A request to use Council’s cherry picker to remove loyalist flags in Limavady turned into a heated exchange between councillors.
TUV Colr. Boyd Douglas, who made the request at Tuesday’s Council meeting, said there had been a lot of media coverage about flags and parades in Limavady. He said the more coverage there was the more bother there was. Less coverage, he said, would mean less bother. He said flags had been put up in Limavady for the last 100-odd years and that’s how it was. The “flags issue” had been “overdone”, he said, going on to ask if Council’s cherry picker could be used to remove flags in the town because of health and safety concerns. He said the cherry picker had been used in Dungiven for the (Paul) McCloskey fight and it would be a positive on both sides if the cherry picker was allowed in this instance.
Sinn Fein’s Anne Brolly said Council needed to lead by example, although she believed the borough should be neutral. She said Sinn Fein was working with people in the Glens, and a number of agencies including the Housing Executive and Council’s Good Relations in a bid to reach agreement about the Tricolour flying on designated days.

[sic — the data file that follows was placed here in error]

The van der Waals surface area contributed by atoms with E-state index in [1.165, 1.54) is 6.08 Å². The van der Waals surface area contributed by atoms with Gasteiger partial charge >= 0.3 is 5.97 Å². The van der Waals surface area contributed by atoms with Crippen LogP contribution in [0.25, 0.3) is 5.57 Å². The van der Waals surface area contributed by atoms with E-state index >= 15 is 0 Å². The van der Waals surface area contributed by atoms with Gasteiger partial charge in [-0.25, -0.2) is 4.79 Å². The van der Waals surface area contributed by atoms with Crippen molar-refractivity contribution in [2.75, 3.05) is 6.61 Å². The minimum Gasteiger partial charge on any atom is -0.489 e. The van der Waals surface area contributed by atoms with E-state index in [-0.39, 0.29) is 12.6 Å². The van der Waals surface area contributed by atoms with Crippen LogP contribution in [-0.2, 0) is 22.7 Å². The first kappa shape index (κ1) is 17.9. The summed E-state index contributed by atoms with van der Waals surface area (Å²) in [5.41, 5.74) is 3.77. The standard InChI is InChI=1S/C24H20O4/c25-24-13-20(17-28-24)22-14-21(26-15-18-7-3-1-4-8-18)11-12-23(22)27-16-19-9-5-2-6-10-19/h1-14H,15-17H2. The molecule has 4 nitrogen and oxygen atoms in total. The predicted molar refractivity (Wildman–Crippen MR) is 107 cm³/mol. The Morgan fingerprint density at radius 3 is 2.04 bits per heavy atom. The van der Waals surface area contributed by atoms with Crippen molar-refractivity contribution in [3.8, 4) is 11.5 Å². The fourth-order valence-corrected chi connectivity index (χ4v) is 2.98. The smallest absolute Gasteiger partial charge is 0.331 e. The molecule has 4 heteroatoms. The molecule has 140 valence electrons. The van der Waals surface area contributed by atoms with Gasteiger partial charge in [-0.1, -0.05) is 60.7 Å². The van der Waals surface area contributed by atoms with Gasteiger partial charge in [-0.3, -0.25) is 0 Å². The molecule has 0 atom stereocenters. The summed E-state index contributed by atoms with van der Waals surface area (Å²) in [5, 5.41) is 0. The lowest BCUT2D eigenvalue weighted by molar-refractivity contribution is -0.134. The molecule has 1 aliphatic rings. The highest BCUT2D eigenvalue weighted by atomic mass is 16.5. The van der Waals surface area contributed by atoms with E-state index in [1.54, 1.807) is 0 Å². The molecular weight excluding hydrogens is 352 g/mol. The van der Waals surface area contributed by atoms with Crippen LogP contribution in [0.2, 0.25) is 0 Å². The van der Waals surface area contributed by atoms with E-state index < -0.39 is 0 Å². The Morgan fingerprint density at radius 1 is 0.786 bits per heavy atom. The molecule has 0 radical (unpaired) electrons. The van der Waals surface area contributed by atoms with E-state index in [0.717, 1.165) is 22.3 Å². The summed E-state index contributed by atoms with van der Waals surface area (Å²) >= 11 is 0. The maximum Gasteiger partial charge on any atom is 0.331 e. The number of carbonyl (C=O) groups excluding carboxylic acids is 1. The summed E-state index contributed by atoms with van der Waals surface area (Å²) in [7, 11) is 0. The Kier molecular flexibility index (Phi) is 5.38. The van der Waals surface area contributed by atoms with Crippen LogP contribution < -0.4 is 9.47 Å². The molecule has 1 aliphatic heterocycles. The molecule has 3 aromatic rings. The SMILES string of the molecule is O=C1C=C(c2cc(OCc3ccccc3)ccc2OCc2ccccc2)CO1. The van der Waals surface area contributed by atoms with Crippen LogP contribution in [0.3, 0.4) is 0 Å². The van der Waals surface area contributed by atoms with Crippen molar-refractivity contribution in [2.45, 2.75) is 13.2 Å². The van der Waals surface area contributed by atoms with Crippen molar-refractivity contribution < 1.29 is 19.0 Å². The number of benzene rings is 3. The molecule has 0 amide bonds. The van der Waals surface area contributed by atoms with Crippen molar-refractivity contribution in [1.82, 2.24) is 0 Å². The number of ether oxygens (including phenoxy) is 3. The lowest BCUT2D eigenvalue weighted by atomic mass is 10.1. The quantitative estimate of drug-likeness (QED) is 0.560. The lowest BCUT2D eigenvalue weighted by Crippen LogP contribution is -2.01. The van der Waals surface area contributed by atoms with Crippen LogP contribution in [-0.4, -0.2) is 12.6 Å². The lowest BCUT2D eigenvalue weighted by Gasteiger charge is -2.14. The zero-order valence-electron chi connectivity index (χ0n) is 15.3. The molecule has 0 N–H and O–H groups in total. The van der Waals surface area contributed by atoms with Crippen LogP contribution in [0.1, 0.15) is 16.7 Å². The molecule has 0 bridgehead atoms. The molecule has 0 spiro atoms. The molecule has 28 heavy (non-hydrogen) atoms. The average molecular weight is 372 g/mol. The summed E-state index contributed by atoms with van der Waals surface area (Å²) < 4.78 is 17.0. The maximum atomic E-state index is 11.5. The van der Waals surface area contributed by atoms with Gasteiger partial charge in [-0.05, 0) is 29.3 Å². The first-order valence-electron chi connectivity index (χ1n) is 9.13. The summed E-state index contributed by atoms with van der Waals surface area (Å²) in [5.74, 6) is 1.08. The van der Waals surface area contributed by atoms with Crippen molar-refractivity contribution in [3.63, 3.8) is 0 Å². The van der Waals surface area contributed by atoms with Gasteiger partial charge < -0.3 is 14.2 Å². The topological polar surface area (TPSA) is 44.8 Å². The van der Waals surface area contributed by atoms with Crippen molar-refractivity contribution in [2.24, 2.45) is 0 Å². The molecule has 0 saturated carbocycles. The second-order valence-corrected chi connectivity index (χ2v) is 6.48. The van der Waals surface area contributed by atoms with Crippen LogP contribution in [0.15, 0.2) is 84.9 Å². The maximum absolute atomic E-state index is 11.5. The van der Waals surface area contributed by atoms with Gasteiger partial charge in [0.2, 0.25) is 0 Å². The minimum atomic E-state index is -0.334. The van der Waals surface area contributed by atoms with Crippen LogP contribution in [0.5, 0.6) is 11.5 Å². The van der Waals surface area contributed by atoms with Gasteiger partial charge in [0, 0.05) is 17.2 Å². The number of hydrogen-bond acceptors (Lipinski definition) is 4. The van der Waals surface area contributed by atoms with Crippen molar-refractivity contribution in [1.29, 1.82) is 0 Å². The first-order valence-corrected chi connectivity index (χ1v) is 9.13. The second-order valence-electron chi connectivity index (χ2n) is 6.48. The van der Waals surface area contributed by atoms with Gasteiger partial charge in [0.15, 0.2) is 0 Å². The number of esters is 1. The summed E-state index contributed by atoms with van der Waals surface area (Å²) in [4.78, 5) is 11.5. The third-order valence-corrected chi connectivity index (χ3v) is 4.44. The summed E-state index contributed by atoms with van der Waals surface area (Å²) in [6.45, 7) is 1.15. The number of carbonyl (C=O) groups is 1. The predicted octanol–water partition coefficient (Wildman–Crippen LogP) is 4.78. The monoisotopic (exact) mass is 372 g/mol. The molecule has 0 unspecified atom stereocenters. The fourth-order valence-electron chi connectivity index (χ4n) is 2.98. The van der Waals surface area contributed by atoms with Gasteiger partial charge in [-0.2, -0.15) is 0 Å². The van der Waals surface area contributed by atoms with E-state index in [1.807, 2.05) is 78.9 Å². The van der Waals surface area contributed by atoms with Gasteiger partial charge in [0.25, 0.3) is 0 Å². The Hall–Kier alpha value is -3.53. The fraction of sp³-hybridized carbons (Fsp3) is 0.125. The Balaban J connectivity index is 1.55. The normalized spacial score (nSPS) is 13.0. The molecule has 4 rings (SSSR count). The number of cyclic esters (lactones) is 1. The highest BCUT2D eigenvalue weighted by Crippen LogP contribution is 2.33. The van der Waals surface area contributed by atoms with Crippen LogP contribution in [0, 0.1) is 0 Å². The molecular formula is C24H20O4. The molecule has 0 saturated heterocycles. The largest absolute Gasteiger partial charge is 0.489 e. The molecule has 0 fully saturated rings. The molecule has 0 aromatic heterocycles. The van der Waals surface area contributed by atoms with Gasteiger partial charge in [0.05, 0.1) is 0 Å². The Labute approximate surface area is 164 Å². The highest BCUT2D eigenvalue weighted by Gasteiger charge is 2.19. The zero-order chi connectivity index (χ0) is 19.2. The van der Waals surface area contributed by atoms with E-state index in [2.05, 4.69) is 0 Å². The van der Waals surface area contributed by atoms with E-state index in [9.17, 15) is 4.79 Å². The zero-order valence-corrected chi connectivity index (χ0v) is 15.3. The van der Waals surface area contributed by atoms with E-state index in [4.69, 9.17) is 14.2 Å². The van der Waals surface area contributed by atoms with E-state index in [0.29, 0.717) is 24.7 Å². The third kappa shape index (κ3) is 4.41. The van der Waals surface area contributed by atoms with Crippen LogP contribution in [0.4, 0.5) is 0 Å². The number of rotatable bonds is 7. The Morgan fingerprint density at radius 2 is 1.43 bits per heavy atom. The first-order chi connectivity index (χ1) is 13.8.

“We hope that unionists would buy into that,” she said, adding it would tidy the town up and make it more welcoming for people who live, work and visit it. She believed both sections of the community should get one flag pole each.
This prompted Ulster Unionist Jack Rankin to raise the matter of the Union flag not being allowed to be flown on designated days from the Council, but Colr. Brolly said that was because it was a public building, not a government building.
DUP Colr. George Robinson said: “I want to say to anyone from the the nationalist community, there is no way in this world I will support the flying of the Tricolour.
“This is part of Great Britain and the Union Jack is the flag of our country. I will never ever accept the flying of the Tricolour in this country!”
SDLP Colr. Michael Coyle told the chamber: “We are dividing our community and that’s something we don’t want to be doing.”
He said year after year he fields complaints relating to the flags issue in Limavady.
“We need to look at a way of dealing with flags,” he said. “The time will come when we are going to have to ask the silent majority of the public what they want and we may get a surprise.”
Colr. Coyle said Council may have to employ some type of independent resource to ask people what they want.
“I’ve been in politics a long time, but flags, parades and commemorations are an issue. It’s time we got our act together. Speak to each other and let Council take the lead and find out what people want.”
The four unionist councillors voted in favour of using the cherry picker, while the seven Sinn Fein and SDLP members voted against it.
Colr. Brolly added after the vote: “If they can put them up, they can take them down.”